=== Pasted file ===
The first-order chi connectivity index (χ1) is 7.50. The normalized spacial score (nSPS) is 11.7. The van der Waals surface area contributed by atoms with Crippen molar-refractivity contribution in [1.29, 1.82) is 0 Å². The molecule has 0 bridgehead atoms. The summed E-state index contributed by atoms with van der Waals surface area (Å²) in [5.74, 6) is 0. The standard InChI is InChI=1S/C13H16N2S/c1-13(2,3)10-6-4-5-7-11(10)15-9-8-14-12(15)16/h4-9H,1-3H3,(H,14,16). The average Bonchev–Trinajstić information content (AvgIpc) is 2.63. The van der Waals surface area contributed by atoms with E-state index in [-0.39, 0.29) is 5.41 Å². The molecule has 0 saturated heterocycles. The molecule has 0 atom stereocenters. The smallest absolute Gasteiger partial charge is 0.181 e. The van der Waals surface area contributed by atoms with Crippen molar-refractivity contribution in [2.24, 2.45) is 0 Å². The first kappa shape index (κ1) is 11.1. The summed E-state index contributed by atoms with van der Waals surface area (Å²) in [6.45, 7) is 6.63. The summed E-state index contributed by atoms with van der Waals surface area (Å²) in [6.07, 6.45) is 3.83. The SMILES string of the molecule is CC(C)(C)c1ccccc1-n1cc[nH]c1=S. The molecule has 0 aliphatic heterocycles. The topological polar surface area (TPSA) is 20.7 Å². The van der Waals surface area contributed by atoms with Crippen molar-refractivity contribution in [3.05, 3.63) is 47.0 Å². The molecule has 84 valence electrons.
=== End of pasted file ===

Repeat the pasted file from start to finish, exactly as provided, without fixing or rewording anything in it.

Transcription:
The first-order chi connectivity index (χ1) is 7.50. The normalized spacial score (nSPS) is 11.7. The van der Waals surface area contributed by atoms with Crippen molar-refractivity contribution in [1.29, 1.82) is 0 Å². The molecule has 0 bridgehead atoms. The summed E-state index contributed by atoms with van der Waals surface area (Å²) in [5.74, 6) is 0. The standard InChI is InChI=1S/C13H16N2S/c1-13(2,3)10-6-4-5-7-11(10)15-9-8-14-12(15)16/h4-9H,1-3H3,(H,14,16). The average Bonchev–Trinajstić information content (AvgIpc) is 2.63. The van der Waals surface area contributed by atoms with E-state index in [-0.39, 0.29) is 5.41 Å². The molecule has 0 saturated heterocycles. The molecule has 0 atom stereocenters. The smallest absolute Gasteiger partial charge is 0.181 e. The van der Waals surface area contributed by atoms with Crippen molar-refractivity contribution in [2.24, 2.45) is 0 Å². The first kappa shape index (κ1) is 11.1. The summed E-state index contributed by atoms with van der Waals surface area (Å²) in [6.45, 7) is 6.63. The summed E-state index contributed by atoms with van der Waals surface area (Å²) in [6.07, 6.45) is 3.83. The SMILES string of the molecule is CC(C)(C)c1ccccc1-n1cc[nH]c1=S. The molecule has 0 aliphatic heterocycles. The topological polar surface area (TPSA) is 20.7 Å². The van der Waals surface area contributed by atoms with Crippen molar-refractivity contribution in [3.05, 3.63) is 47.0 Å². The molecule has 84 valence electrons.